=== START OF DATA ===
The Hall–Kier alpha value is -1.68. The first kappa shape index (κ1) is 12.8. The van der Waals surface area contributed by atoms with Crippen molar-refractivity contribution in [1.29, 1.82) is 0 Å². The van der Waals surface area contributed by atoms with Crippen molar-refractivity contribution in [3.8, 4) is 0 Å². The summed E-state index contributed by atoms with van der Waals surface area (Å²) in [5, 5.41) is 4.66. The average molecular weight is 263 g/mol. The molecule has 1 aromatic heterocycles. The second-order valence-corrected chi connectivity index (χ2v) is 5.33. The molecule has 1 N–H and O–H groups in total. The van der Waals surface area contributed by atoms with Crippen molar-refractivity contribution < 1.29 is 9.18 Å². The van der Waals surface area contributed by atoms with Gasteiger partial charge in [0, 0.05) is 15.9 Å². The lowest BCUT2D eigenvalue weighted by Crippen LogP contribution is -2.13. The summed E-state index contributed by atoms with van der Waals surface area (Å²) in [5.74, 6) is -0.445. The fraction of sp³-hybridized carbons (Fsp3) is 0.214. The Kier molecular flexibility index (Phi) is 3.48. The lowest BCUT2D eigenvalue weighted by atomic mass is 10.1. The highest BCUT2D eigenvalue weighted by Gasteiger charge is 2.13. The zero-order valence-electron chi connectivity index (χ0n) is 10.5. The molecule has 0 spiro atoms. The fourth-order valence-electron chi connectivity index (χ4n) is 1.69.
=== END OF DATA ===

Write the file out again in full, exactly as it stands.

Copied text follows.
The Hall–Kier alpha value is -1.68. The first kappa shape index (κ1) is 12.8. The van der Waals surface area contributed by atoms with Crippen molar-refractivity contribution in [1.29, 1.82) is 0 Å². The van der Waals surface area contributed by atoms with Crippen molar-refractivity contribution in [3.8, 4) is 0 Å². The summed E-state index contributed by atoms with van der Waals surface area (Å²) in [5, 5.41) is 4.66. The average molecular weight is 263 g/mol. The molecule has 1 aromatic heterocycles. The second-order valence-corrected chi connectivity index (χ2v) is 5.33. The molecule has 1 N–H and O–H groups in total. The van der Waals surface area contributed by atoms with Crippen molar-refractivity contribution < 1.29 is 9.18 Å². The van der Waals surface area contributed by atoms with Gasteiger partial charge in [0, 0.05) is 15.9 Å². The lowest BCUT2D eigenvalue weighted by Crippen LogP contribution is -2.13. The summed E-state index contributed by atoms with van der Waals surface area (Å²) in [5.74, 6) is -0.445. The fraction of sp³-hybridized carbons (Fsp3) is 0.214. The Kier molecular flexibility index (Phi) is 3.48. The lowest BCUT2D eigenvalue weighted by atomic mass is 10.1. The highest BCUT2D eigenvalue weighted by Gasteiger charge is 2.13. The zero-order valence-electron chi connectivity index (χ0n) is 10.5. The molecule has 0 spiro atoms. The fourth-order valence-electron chi connectivity index (χ4n) is 1.69.